With the introduction of a callable auction system and a 469% increase in the amount of loans outstanding in the Mortgage Partnership Finance Program, the Federal Home Loan Bank System is building the blocks to become a formidable competitor to Fannie Mae and Freddie Mac.
The FHLBank System finished 1999 with $1.8 billion in loans outstanding in the MPF program. By June 30 this year, that number was $10.2 billion. Whether this is an indication of built-up demand brought on by a new rule removing the cap on MPF loans or a coincidence is unknown.
"I think the program, even though it's $10.2 billion in outstanding loans, that's a drop in the bucket compared to the overall mortgage market," said a FHLBank source. The program has master commitments to obtain $93 billion to $95 billion in additional loans within the next six months to a year.
"We've also had good growth in the FHA [Federal Housing Administration] and VA [Veteran's Administration] insured loans that we began purchasing in January," he added.
"So it's showing good prospects for future continued growth, but nonetheless, the overall purpose of the program is to become a very viable competitor to Fannie Mae and Freddie Mac as well as to loans that would otherwise be sold into Ginnie Mae guaranteed pools."
The FHLBank System's Office of Finance has set up a callable auction system, similar to its TAP program for non-callable products, to increase liquidity based on member banks' demand.
"Callables are a little trickier for [investors] when they hold them as far as risk, so we recognized that and we wanted to add some structure to that process," said Mike Cielo, spokesman for the Office of Finance.
Under old callable auction guidelines, auctions could be called at any time, as many times a day as needed, but doing so ran the possibility of putting the first dealer at risk. The new system standardizes the times and provides lockout protection for the dealers that bid.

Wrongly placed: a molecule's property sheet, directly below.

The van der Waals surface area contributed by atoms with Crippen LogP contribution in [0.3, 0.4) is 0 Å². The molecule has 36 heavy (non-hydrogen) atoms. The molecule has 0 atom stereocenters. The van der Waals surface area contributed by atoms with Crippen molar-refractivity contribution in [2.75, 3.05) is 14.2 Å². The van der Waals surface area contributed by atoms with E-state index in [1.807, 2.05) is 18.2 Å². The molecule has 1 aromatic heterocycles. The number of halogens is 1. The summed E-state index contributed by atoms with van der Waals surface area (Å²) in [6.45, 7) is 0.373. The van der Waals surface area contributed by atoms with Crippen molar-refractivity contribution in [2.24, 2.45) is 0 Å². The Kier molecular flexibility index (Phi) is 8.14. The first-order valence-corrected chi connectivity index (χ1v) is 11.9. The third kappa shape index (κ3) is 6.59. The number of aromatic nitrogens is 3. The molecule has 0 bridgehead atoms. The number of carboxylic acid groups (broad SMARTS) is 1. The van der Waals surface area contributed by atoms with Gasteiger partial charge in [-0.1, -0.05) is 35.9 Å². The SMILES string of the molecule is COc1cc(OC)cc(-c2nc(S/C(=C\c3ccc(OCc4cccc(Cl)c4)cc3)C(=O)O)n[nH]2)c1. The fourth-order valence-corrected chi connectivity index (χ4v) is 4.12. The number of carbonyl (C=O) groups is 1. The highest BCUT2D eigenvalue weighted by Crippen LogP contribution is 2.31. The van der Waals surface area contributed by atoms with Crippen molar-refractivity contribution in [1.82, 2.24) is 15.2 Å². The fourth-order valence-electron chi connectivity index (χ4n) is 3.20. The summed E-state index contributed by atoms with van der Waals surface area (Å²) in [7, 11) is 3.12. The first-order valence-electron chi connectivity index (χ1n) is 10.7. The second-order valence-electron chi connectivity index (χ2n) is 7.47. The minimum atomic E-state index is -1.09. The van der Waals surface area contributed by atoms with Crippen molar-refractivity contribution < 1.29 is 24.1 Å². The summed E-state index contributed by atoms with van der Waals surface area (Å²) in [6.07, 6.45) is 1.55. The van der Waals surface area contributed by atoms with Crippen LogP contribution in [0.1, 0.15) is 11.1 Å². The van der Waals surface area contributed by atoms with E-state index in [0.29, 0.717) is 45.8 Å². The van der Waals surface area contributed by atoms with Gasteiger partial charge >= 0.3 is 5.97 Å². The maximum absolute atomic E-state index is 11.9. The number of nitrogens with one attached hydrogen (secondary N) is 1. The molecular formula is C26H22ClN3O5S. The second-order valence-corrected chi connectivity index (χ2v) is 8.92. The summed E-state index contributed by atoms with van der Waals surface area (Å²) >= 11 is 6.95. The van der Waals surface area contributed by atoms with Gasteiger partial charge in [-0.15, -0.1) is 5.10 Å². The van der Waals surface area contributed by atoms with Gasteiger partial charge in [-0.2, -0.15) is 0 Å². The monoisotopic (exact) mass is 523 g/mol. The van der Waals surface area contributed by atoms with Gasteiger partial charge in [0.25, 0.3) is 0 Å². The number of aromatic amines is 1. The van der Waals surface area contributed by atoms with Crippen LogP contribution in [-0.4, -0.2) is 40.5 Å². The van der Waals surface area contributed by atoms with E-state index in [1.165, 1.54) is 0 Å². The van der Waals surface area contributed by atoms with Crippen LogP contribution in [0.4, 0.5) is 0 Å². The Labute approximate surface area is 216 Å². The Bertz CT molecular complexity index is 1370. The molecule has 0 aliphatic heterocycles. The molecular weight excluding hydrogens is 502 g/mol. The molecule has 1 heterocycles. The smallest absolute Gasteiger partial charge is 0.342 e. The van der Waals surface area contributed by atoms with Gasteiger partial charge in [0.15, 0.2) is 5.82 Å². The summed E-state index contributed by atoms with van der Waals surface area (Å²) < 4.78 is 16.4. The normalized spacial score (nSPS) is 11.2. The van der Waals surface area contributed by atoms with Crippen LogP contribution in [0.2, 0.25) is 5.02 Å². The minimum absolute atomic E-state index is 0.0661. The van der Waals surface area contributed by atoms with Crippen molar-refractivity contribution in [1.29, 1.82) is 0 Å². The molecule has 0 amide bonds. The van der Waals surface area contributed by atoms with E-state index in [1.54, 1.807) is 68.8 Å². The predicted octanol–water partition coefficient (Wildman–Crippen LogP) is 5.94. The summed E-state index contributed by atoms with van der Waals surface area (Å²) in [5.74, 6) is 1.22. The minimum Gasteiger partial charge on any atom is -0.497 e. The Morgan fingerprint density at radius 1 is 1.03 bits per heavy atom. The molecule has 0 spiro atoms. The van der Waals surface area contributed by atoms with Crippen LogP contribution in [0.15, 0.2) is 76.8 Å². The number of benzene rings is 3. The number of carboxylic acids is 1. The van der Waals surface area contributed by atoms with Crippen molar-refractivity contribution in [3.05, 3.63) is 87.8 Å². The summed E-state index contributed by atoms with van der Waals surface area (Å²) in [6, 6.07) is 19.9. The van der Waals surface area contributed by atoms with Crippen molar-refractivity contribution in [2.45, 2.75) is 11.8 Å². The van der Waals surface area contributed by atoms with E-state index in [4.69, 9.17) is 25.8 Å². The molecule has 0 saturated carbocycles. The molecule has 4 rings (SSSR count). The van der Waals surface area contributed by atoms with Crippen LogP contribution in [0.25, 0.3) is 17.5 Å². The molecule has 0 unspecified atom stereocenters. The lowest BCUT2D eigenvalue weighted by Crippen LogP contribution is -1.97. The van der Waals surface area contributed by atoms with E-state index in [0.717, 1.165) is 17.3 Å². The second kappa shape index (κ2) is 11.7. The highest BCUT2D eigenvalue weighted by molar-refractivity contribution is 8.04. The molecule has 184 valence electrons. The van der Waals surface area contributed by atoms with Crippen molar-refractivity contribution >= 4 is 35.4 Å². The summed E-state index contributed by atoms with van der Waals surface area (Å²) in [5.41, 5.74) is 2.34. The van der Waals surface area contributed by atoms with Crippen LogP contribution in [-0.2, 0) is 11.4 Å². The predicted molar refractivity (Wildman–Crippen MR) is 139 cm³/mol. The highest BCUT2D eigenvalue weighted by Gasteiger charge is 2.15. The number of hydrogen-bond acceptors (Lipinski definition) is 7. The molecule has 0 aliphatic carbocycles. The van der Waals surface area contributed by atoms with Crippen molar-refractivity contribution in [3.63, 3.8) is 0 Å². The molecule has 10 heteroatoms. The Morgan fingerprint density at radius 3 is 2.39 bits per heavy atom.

"So they know if we do one of these in the morning, they're not going to see another one like it the rest of the day. So, we believe that that will make them feel more confident in their dealing with us and it should support the market better," Cielo said.
However, the system is different from the issuance auctions done by Fannie Mae and Freddie Mac, in that these are not done on a regular basis, but on an as-needed basis. "So we don't warehouse money," Cielo said. "We'll do it when we need it, so we have to remain flexible and our funding practices have to remain flexible in that way. At the same time, we have to make sure that we have protections in place for the dealer community as well."
Callables issued by the FHLBanks peaked at $177 billion in 1998, with only $37.9 billion in issuance this year as of June 30. The lifting of the MPF cap - if the MPF Program takes off as predicted - can only help increase issuance in callables for the FHLBanks. "All we know right now is we're doing some callables and some of those are probably directly related to that," Cielo said.